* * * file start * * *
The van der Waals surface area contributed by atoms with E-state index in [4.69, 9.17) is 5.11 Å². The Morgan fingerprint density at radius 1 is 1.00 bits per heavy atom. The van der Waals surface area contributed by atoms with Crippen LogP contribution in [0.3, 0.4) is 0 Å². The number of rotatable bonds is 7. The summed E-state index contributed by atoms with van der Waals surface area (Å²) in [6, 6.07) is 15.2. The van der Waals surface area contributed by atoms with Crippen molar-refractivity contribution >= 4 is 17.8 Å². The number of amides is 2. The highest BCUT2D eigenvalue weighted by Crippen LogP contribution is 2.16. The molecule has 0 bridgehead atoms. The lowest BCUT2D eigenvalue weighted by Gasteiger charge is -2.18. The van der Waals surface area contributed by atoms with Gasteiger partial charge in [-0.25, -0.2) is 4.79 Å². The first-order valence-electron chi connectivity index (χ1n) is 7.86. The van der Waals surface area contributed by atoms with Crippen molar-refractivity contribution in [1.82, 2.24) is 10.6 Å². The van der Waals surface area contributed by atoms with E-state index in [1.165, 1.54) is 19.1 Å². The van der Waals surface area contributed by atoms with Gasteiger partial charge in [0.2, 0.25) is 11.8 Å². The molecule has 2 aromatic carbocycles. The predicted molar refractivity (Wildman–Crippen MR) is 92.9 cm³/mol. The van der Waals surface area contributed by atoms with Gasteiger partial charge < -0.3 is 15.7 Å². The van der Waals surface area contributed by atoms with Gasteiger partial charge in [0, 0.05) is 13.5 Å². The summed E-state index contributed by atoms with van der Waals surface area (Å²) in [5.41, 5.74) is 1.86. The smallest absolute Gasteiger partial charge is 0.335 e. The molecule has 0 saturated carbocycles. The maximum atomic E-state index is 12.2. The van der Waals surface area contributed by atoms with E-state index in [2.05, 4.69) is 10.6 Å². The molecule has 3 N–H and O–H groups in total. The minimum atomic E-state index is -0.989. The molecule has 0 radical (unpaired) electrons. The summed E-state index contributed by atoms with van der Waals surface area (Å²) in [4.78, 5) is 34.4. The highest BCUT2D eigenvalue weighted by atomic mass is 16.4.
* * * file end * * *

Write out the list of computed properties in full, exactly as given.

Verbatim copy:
The van der Waals surface area contributed by atoms with E-state index in [4.69, 9.17) is 5.11 Å². The Morgan fingerprint density at radius 1 is 1.00 bits per heavy atom. The van der Waals surface area contributed by atoms with Crippen LogP contribution in [0.3, 0.4) is 0 Å². The number of rotatable bonds is 7. The summed E-state index contributed by atoms with van der Waals surface area (Å²) in [6, 6.07) is 15.2. The van der Waals surface area contributed by atoms with Crippen molar-refractivity contribution >= 4 is 17.8 Å². The number of amides is 2. The highest BCUT2D eigenvalue weighted by Crippen LogP contribution is 2.16. The molecule has 0 bridgehead atoms. The lowest BCUT2D eigenvalue weighted by Gasteiger charge is -2.18. The van der Waals surface area contributed by atoms with Gasteiger partial charge in [-0.25, -0.2) is 4.79 Å². The first-order valence-electron chi connectivity index (χ1n) is 7.86. The van der Waals surface area contributed by atoms with Crippen molar-refractivity contribution in [1.82, 2.24) is 10.6 Å². The van der Waals surface area contributed by atoms with E-state index in [1.165, 1.54) is 19.1 Å². The van der Waals surface area contributed by atoms with Gasteiger partial charge in [0.2, 0.25) is 11.8 Å². The molecule has 2 aromatic carbocycles. The predicted molar refractivity (Wildman–Crippen MR) is 92.9 cm³/mol. The van der Waals surface area contributed by atoms with Gasteiger partial charge < -0.3 is 15.7 Å². The van der Waals surface area contributed by atoms with Gasteiger partial charge in [0, 0.05) is 13.5 Å². The summed E-state index contributed by atoms with van der Waals surface area (Å²) in [5.41, 5.74) is 1.86. The smallest absolute Gasteiger partial charge is 0.335 e. The molecule has 0 saturated carbocycles. The maximum atomic E-state index is 12.2. The van der Waals surface area contributed by atoms with E-state index in [2.05, 4.69) is 10.6 Å². The molecule has 3 N–H and O–H groups in total. The minimum atomic E-state index is -0.989. The molecule has 0 radical (unpaired) electrons. The summed E-state index contributed by atoms with van der Waals surface area (Å²) in [4.78, 5) is 34.4. The highest BCUT2D eigenvalue weighted by atomic mass is 16.4.